Monday, March 7, 2016

On Correlation And Other Musical Mantras

A while back I found this delightful article at, titled "The Internet Blowhard's Favorite Phrase". Perhaps more descriptive is the web-header title: "Correlation does not imply causation: How the Internet fell in love with a stats-class cliché". The article leads with a random internet argument, and then observes:
And thus a deeper correlation was revealed, a link more telling than any that the Missouri team had shown. I mean the affinity between the online commenter and his favorite phrase—the statistical cliché that closes threads and ends debates, the freshman platitude turned final shutdown. "Repeat after me," a poster types into his window, and then he sighs, and then he types out his sigh, s-i-g-h, into the comment for good measure. Does he have to write it on the blackboard? Correlation does not imply causation. Your hype is busted. Your study debunked. End of conversation. Thank you and good night... The correlation phrase has become so common and so irritating that a minor backlash has now ensued against the rhetoric if not the concept.

I find this to be completely true. Similarly, for some time, Daniel Dvorkin, the science fiction author, has used the following as the signature to all of his posts on, which I find to be a wonderfully concise phrasing of the issue:
The correlation between ignorance of statistics and using "correlation is not causation" as an argument is close to 1.

Now, near the end of his article, the writer at Slate (Daniel Engberg), poses the following question:
It's easy to imagine how this point might be infused into the wisdom of the Web: "Facepalm. How many times do I have to remind you? Don't confuse statistical and substantive significance!" That comment-ready slogan would be just as much a conversation-stopper as correlation does not imply causation, yet people rarely say it. The spurious correlation stands apart from all the other foibles of statistics. It's the only one that's gone mainstream. Why?

I wonder if it has to do with what the foible represents. When we mistake correlation for causation, we find a cause that isn't there. Once upon a time, perhaps, these sorts of errors—false positives—were not so bad at all. If you ate a berry and got sick, you'd have been wise to imbue your data with some meaning... Now conditions are reversed. We're the bullies over nature and less afraid of poison berries. When we make a claim about causation, it's not so we can hide out from the world but so we can intervene in it... The false positive is now more onerous than it's ever been. And all we have to fight it is a catchphrase.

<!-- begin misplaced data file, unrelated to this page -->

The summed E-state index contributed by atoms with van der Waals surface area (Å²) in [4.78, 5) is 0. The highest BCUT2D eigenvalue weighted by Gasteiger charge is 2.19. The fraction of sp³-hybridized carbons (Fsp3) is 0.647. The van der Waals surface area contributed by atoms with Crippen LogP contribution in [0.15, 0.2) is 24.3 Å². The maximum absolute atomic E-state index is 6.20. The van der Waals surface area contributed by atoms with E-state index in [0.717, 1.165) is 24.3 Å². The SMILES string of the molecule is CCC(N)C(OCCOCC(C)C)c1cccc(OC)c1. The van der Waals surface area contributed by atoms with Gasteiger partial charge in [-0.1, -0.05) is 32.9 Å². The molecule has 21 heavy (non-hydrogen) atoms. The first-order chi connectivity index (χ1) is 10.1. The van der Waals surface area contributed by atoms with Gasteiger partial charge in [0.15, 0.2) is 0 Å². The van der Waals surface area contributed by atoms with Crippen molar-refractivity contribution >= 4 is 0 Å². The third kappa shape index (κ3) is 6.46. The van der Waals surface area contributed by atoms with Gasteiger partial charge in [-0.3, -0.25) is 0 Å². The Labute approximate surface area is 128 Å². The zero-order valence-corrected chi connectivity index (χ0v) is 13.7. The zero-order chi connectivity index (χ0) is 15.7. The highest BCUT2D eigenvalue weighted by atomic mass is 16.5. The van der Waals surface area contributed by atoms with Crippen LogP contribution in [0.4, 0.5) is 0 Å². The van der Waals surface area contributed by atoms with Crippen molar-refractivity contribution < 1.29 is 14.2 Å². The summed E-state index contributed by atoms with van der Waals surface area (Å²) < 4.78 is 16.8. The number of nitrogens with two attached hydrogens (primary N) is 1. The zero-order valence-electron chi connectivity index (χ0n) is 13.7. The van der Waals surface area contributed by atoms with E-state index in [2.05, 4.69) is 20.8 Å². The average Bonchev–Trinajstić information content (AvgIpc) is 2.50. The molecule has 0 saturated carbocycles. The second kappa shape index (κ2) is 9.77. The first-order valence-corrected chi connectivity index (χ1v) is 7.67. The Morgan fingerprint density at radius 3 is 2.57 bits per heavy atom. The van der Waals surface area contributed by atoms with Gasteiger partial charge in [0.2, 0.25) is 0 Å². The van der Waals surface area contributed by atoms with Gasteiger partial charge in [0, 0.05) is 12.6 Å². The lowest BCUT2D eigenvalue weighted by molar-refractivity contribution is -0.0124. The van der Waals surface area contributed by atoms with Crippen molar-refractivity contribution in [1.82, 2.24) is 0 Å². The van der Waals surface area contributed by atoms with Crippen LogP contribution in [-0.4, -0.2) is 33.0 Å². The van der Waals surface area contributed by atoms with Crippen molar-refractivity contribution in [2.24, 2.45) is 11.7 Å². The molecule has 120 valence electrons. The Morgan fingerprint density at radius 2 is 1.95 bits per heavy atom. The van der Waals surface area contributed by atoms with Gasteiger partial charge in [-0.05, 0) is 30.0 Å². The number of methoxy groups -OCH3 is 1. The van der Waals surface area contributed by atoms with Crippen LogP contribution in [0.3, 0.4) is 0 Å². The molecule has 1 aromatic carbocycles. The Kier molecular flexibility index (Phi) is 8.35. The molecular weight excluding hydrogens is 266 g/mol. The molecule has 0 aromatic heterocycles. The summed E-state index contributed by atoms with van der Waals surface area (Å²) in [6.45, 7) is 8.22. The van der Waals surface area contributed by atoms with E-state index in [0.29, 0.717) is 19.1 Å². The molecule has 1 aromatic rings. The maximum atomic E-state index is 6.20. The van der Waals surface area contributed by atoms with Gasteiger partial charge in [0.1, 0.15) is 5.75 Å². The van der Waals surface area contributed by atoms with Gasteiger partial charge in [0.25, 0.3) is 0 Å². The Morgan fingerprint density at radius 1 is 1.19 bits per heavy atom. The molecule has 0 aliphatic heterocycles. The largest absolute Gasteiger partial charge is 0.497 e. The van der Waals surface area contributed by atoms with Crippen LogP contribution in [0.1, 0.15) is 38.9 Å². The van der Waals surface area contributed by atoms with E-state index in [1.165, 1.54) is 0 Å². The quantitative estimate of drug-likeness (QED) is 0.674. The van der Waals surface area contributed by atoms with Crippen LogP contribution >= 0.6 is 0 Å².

On this particular explanation of the phenomenon, I'm going to say "I don't think so". I don't think that people uttering the phrase by rote are being quite so thoughtful or deep-minded. My hypothesis for what's happening: The phrase just happens to have a certain poetical-musical quality to it that makes it memorable, and sticks in people's mind (moreso than other important dictums from statistics, as Engberg points out above). The starting "correlation" and the ending "causation" have this magical consonance in the hard "c", they both rhyme, they both have emphasis on the long "a" syllable, and the whole fits perfectly into a 4-beat measure. (A happy little accident, as Bob Ross might say.) It's this musical quality that gets it stuck in people's mind, possibly the very first thing that comes to mind for many people regarding statistics and correlation, ready to be thrown down in any argument whether on-topic or not.

I've run into the same thing by accident, for other topics, in my own teaching. For example: A year ago in my basic algebra classes I would run a couple examples of graphing 2-variable equations by plotting points, and at the end of the class make a big show of writing this inference on the board: "Lesson: All linear equations have straight-line graphs" -- and noted how this explained why equations of that type were in fact called "linear" (defined earlier in the course). This was received extremely well, and it was very memorable -- it was one of the few side questions I could always ask ("how do you know this equation has a straight-line graph?") that nobody ever failed to answer ("because it's linear").

Well, the problem is that it was actually TOO memorable -- people remembered this mantra without actually understanding what "linear" actually meant (of course: 1st-degree, with no visible exponents). I would always have to follow up with, "and what does linear mean?", to which almost no one could provide an answer. So in the fall semester, I took great care to instead write in my trio of algebra classes, "Lesson: All 1st-degree equations have straight-line graphs", and then verbally make the same point about where "linear" equations get there name. The funny thing is -- students would STILL make this same mistake of saying "linear equations are straight lines" without actually knowing how to identify a linear equation. It's such an attractive, musical, satisfying phrase that it's like a mental strange attractor -- it burrows into people's brains even when I never actually said it or wrote it in the class.

So I think we actually have to watch out for these "musical mantras" which are indeed TOO memorable, and allow students to regurgitate them easily and fool us into thinking they understand a concept when they actually don't.

See also -- Delta's D&D Hotspot: The Power of Pictures.

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